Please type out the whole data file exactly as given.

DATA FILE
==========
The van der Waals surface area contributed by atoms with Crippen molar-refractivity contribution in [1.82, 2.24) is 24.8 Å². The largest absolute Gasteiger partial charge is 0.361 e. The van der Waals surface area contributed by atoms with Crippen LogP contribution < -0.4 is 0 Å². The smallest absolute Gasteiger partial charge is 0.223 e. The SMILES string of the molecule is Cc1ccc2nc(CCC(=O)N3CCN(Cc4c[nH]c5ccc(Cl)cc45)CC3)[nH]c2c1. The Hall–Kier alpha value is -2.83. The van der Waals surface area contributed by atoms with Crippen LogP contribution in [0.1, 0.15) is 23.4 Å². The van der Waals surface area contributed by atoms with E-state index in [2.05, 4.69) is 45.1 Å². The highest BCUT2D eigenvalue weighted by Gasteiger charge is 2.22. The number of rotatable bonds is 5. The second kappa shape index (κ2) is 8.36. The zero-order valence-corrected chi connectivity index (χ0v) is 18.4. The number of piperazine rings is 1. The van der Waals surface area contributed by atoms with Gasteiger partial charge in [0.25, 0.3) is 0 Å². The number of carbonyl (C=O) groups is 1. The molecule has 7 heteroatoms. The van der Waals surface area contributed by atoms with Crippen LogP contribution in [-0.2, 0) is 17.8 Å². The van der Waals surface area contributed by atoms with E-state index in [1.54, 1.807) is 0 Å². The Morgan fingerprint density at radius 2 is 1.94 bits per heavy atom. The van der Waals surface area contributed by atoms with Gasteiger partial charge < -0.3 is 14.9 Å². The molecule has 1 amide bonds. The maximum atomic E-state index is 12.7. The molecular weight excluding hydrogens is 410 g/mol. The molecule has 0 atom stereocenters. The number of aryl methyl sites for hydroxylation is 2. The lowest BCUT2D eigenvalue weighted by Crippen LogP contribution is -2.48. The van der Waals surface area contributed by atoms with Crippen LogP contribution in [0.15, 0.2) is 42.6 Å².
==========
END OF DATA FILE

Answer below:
The van der Waals surface area contributed by atoms with Crippen molar-refractivity contribution in [1.82, 2.24) is 24.8 Å². The largest absolute Gasteiger partial charge is 0.361 e. The van der Waals surface area contributed by atoms with Crippen LogP contribution < -0.4 is 0 Å². The smallest absolute Gasteiger partial charge is 0.223 e. The SMILES string of the molecule is Cc1ccc2nc(CCC(=O)N3CCN(Cc4c[nH]c5ccc(Cl)cc45)CC3)[nH]c2c1. The Hall–Kier alpha value is -2.83. The van der Waals surface area contributed by atoms with Crippen LogP contribution in [0.1, 0.15) is 23.4 Å². The van der Waals surface area contributed by atoms with E-state index in [2.05, 4.69) is 45.1 Å². The highest BCUT2D eigenvalue weighted by Gasteiger charge is 2.22. The number of rotatable bonds is 5. The second kappa shape index (κ2) is 8.36. The zero-order valence-corrected chi connectivity index (χ0v) is 18.4. The number of piperazine rings is 1. The van der Waals surface area contributed by atoms with Gasteiger partial charge in [0.25, 0.3) is 0 Å². The number of carbonyl (C=O) groups is 1. The molecule has 7 heteroatoms. The van der Waals surface area contributed by atoms with Crippen LogP contribution in [-0.2, 0) is 17.8 Å². The van der Waals surface area contributed by atoms with E-state index in [1.54, 1.807) is 0 Å². The Morgan fingerprint density at radius 2 is 1.94 bits per heavy atom. The van der Waals surface area contributed by atoms with Gasteiger partial charge < -0.3 is 14.9 Å². The molecule has 1 amide bonds. The maximum atomic E-state index is 12.7. The molecular weight excluding hydrogens is 410 g/mol. The molecule has 0 atom stereocenters. The number of aryl methyl sites for hydroxylation is 2. The lowest BCUT2D eigenvalue weighted by Crippen LogP contribution is -2.48. The van der Waals surface area contributed by atoms with Crippen LogP contribution in [0.15, 0.2) is 42.6 Å².